Tuesday, June 14, 2011

The "Not News" Department

"And in a related story, Dan Marino had trouble remembering where he put his keys, and might be a little late to breakfast with an old golfing buddy."

Seriously, why do we put up with this slop? Journalism is the laziest, most inconsiderate, sloppiest, hastiest profession on this Earth. Get with me on this. Have you ever watched one of those "local flavor" news stories and you knew someone who was in the story? Nine times out of ten, since you actually know the situation, there are multiple facts wrong with the story. Maybe it's the misspelling of a name or an incorrect hometown given, but it makes you think about how many mistakes there are in stories where you don't already have a first-hand account.

There is no trust on this side of the television screen. Journalism... an entire profession built around bothering people.


Ryan G said...

Didn't you hear? There's video of the incident! http://www.youtube.com/watch?v=vjg_So1XDxw

Seriously, in this age it's about posting the news first, and posting as much as possible even if it isn't important. Like news shows telling us Lindsay Lohan went shopping.

night owl said...

I'm trying to restrain myself from writing a similar knee-jerk post about teaching ...

INTERNET journalism (when not connected to a news source involving professional journalists) has an issue. Agreed. BROADCAST journalism has a huge issue in this area. Agreed.

But as someone who has worked in print/internet journalism for more than 25 years, I will tell you that I have never been around a group of people more concerned about getting the facts right (under pressure filled deadlines) than the fellow journalists with whom I've worked.

Granted, sports journalism isn't exactly hard-hitting. But as an example, you don't know how many times we have fielded a call from a high school coach and have asked the following question: "how do you spell his name?" and received the following responses:

1. "I don't know. I can't read the roster. It got wet." (thanks for the help).

2. "My scorekeeper is new (classy, blame it on a 12-year-old girl)."

3. "Uh ... Shell. S-H-E-L-L" (it turns out the kid's name is Sherman, because the inconsiderate sloppy journalist looked it up after they became suspicious of the coach's half-assed spelling attempt.

Have you seen two people agonize over whether someone's name is spelled Lindsay or Lyndsey? Only if you have been in the sports department of a newspaper.

Or how about this question in which we tell the coach "those points didn't add up for the team totals. Did you read one of the player's totals wrong?" and we receive this answer:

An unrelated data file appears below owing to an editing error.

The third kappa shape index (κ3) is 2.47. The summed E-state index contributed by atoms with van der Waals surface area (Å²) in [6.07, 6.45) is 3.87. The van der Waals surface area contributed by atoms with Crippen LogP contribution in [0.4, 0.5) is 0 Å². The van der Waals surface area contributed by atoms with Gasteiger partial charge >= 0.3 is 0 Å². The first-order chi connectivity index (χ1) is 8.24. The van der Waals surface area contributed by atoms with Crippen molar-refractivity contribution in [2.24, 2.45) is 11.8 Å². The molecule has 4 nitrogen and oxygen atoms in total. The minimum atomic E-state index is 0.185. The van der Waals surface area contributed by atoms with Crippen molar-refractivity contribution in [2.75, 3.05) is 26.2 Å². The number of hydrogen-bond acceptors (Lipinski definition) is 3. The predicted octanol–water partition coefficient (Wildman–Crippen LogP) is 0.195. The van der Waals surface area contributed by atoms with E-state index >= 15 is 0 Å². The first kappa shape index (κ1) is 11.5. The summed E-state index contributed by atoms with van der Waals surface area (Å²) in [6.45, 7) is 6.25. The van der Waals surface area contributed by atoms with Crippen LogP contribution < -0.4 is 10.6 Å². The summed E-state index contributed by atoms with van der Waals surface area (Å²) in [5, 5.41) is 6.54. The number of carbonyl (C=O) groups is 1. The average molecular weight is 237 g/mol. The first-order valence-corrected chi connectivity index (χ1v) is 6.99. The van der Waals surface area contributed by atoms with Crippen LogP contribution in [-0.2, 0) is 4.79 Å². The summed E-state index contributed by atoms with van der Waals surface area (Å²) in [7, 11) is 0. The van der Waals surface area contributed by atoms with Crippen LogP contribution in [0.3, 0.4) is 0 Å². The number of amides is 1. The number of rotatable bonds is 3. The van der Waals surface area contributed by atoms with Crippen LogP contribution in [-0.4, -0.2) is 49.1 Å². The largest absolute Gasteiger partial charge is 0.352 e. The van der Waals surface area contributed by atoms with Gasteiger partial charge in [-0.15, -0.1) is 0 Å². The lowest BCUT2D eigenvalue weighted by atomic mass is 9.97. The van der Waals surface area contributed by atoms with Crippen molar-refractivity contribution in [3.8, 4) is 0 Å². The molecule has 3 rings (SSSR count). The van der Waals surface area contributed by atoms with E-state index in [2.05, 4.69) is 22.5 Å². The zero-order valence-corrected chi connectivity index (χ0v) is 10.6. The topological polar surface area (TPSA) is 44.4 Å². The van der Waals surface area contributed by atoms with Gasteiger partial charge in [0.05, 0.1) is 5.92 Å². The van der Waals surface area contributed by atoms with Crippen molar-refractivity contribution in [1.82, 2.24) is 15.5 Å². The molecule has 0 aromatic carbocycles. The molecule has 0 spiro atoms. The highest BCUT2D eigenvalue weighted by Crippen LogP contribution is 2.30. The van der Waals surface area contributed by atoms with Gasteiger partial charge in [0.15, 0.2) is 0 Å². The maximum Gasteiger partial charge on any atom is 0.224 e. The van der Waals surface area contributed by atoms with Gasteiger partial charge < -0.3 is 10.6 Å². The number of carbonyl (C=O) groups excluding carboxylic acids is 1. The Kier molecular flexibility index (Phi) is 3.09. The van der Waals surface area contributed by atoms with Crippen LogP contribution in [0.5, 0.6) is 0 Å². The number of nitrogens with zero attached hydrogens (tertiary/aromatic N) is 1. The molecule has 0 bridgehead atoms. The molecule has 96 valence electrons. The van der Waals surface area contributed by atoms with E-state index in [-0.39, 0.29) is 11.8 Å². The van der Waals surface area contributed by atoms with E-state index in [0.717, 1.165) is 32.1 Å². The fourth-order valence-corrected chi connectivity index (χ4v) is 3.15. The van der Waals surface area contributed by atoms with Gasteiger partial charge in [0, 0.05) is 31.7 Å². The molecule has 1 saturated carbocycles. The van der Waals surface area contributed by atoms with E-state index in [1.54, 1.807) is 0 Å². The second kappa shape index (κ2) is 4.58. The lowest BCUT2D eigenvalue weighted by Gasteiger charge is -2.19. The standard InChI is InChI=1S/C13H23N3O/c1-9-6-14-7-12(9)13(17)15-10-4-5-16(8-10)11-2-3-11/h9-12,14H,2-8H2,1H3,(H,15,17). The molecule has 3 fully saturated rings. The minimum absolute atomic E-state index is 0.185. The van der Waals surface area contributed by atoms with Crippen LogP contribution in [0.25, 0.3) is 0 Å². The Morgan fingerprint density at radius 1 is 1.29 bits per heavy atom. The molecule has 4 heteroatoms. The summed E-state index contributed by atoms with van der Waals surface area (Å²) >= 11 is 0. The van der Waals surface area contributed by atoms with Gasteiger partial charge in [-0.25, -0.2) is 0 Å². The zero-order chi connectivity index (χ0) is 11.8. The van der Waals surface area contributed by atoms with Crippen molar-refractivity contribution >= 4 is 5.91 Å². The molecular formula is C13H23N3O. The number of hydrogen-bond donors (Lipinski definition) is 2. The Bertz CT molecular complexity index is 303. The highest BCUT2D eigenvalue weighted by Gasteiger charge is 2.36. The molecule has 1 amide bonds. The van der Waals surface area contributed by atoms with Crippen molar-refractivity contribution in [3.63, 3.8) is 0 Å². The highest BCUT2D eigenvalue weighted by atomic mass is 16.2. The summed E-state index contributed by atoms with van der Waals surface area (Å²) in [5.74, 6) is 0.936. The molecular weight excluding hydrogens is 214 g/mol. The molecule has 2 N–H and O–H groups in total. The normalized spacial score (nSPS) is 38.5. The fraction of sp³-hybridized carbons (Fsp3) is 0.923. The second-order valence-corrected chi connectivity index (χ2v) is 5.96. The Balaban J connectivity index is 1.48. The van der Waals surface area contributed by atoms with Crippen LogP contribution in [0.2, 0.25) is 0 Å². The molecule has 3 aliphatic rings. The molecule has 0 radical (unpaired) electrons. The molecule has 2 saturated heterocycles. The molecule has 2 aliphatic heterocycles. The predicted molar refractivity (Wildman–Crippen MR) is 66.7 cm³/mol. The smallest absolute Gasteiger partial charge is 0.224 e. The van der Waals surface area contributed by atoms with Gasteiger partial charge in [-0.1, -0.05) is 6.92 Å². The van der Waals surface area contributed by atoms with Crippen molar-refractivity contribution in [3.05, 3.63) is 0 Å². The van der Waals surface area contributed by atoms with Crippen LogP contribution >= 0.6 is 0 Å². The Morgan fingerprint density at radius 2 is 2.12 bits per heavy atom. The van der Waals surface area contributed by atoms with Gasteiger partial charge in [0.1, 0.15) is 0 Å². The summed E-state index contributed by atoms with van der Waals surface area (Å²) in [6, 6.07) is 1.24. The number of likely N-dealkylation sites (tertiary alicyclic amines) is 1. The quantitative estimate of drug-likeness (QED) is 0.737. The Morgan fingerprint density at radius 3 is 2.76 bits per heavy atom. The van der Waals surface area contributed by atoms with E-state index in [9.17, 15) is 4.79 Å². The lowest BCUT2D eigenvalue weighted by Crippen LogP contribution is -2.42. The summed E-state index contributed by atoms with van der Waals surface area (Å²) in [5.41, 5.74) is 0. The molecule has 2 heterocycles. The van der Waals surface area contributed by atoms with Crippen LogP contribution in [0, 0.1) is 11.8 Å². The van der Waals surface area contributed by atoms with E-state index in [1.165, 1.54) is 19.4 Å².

"Just give the points to Katie Jones. (ooooookaaaaaayyy)."

Then there are the rosters submitted by coaches who have their OWN players' names misspelled. This happens every season without fail.

Or you have coaches who refuse to call in scores because their team lost, and parents bitch because only one team's results were in the write-up. Yeah, it's the paper's fault, not the coach who is grown-up enough to fucking know better.

I won't even get into the many stories in which the people you are interviewing lie in your face (I know, it's our job to get it right in spite of that, but given that, any reasonable person can see why accuracy is constantly at stake).

Journalism will never produce product that is 100 percent accurate the way people want it to be, but there are those who are trying extremely hard to get the facts right and deliver informative stories while getting very little help. I would love to see other professions put on display like journalism is and see others from outside their business pick them apart for every error. They don't call the newspaper "The Daily Miracle" for nothing.

I criticize local broadcast news as often as anyone, and there are AP stories that I groan about every day (Today AP pitched a story that Brett Favre is still retired, AND he doesn't know what he's going to do in retirement. AAHHHHHHH!).

But I don't like it when journalism is given the blanket coverage of "sloppy." There are many, many credible, painstaking journalists providing information that people use every minute. Unfortunately, too many people care only about about what's going on in Hollywood or in the NFL. The "pop" market is huge, and some segments of the media cater to it. SOME segments. Not all.

And sorry I bothered somebody while trying to get a story. There's a reader/viewer out there who demands that I get an accurate story. Unfortunately, it involves periodic "bothering."